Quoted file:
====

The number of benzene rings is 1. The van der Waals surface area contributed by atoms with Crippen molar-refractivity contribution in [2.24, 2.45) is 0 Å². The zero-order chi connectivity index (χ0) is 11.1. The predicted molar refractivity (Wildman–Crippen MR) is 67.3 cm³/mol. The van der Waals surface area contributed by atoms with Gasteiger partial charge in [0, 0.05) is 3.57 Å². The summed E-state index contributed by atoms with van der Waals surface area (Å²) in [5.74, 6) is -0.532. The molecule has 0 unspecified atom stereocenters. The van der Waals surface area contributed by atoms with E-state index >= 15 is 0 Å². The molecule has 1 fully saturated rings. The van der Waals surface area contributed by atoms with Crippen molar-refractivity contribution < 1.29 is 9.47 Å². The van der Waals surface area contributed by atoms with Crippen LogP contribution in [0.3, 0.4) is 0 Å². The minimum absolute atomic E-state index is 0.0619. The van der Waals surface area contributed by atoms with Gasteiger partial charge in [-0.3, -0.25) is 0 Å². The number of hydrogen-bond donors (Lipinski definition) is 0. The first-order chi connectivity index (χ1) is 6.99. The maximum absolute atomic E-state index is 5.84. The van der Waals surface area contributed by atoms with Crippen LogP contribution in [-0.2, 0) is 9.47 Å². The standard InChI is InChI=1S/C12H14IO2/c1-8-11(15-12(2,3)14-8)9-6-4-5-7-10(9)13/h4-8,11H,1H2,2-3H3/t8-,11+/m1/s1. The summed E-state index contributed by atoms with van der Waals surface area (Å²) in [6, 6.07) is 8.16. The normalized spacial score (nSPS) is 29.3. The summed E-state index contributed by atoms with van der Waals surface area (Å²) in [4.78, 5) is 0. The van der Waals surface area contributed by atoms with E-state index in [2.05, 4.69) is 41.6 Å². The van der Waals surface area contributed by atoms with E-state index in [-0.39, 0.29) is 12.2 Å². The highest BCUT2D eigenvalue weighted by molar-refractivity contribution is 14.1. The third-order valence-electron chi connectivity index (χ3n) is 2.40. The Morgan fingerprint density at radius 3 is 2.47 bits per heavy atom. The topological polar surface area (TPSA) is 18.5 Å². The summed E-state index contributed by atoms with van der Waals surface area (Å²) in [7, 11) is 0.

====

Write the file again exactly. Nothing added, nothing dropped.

The number of benzene rings is 1. The van der Waals surface area contributed by atoms with Crippen molar-refractivity contribution in [2.24, 2.45) is 0 Å². The zero-order chi connectivity index (χ0) is 11.1. The predicted molar refractivity (Wildman–Crippen MR) is 67.3 cm³/mol. The van der Waals surface area contributed by atoms with Gasteiger partial charge in [0, 0.05) is 3.57 Å². The summed E-state index contributed by atoms with van der Waals surface area (Å²) in [5.74, 6) is -0.532. The molecule has 0 unspecified atom stereocenters. The van der Waals surface area contributed by atoms with E-state index >= 15 is 0 Å². The molecule has 1 fully saturated rings. The van der Waals surface area contributed by atoms with Crippen molar-refractivity contribution < 1.29 is 9.47 Å². The van der Waals surface area contributed by atoms with Crippen LogP contribution in [0.3, 0.4) is 0 Å². The minimum absolute atomic E-state index is 0.0619. The van der Waals surface area contributed by atoms with Gasteiger partial charge in [-0.3, -0.25) is 0 Å². The number of hydrogen-bond donors (Lipinski definition) is 0. The first-order chi connectivity index (χ1) is 6.99. The maximum absolute atomic E-state index is 5.84. The van der Waals surface area contributed by atoms with Crippen LogP contribution in [-0.2, 0) is 9.47 Å². The standard InChI is InChI=1S/C12H14IO2/c1-8-11(15-12(2,3)14-8)9-6-4-5-7-10(9)13/h4-8,11H,1H2,2-3H3/t8-,11+/m1/s1. The summed E-state index contributed by atoms with van der Waals surface area (Å²) in [6, 6.07) is 8.16. The normalized spacial score (nSPS) is 29.3. The summed E-state index contributed by atoms with van der Waals surface area (Å²) in [4.78, 5) is 0. The van der Waals surface area contributed by atoms with E-state index in [2.05, 4.69) is 41.6 Å². The van der Waals surface area contributed by atoms with E-state index in [-0.39, 0.29) is 12.2 Å². The highest BCUT2D eigenvalue weighted by molar-refractivity contribution is 14.1. The third-order valence-electron chi connectivity index (χ3n) is 2.40. The Morgan fingerprint density at radius 3 is 2.47 bits per heavy atom. The topological polar surface area (TPSA) is 18.5 Å². The summed E-state index contributed by atoms with van der Waals surface area (Å²) in [7, 11) is 0.